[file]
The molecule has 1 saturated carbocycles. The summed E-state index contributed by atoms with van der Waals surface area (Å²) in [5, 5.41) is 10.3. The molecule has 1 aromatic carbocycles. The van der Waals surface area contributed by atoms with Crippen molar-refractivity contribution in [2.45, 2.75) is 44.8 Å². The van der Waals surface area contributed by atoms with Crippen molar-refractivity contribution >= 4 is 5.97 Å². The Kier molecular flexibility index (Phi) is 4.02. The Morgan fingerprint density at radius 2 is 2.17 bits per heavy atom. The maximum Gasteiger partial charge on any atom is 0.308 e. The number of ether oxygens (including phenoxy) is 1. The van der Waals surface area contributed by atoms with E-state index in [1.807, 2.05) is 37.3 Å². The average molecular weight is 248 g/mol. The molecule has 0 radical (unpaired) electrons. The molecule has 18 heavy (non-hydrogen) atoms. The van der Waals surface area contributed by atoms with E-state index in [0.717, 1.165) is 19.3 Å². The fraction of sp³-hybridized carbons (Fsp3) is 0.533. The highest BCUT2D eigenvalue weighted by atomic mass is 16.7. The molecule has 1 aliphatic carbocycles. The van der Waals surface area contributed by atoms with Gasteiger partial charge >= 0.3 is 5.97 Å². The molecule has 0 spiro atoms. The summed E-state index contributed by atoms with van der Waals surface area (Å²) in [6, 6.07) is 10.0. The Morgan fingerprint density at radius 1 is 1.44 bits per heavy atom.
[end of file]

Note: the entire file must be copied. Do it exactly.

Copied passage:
The molecule has 1 saturated carbocycles. The summed E-state index contributed by atoms with van der Waals surface area (Å²) in [5, 5.41) is 10.3. The molecule has 1 aromatic carbocycles. The van der Waals surface area contributed by atoms with Crippen molar-refractivity contribution in [2.45, 2.75) is 44.8 Å². The van der Waals surface area contributed by atoms with Crippen molar-refractivity contribution >= 4 is 5.97 Å². The Kier molecular flexibility index (Phi) is 4.02. The Morgan fingerprint density at radius 2 is 2.17 bits per heavy atom. The maximum Gasteiger partial charge on any atom is 0.308 e. The number of ether oxygens (including phenoxy) is 1. The van der Waals surface area contributed by atoms with E-state index in [1.807, 2.05) is 37.3 Å². The average molecular weight is 248 g/mol. The molecule has 0 radical (unpaired) electrons. The molecule has 18 heavy (non-hydrogen) atoms. The van der Waals surface area contributed by atoms with E-state index in [0.717, 1.165) is 19.3 Å². The fraction of sp³-hybridized carbons (Fsp3) is 0.533. The highest BCUT2D eigenvalue weighted by atomic mass is 16.7. The molecule has 1 aliphatic carbocycles. The van der Waals surface area contributed by atoms with Gasteiger partial charge >= 0.3 is 5.97 Å². The molecule has 0 spiro atoms. The summed E-state index contributed by atoms with van der Waals surface area (Å²) in [6, 6.07) is 10.0. The Morgan fingerprint density at radius 1 is 1.44 bits per heavy atom.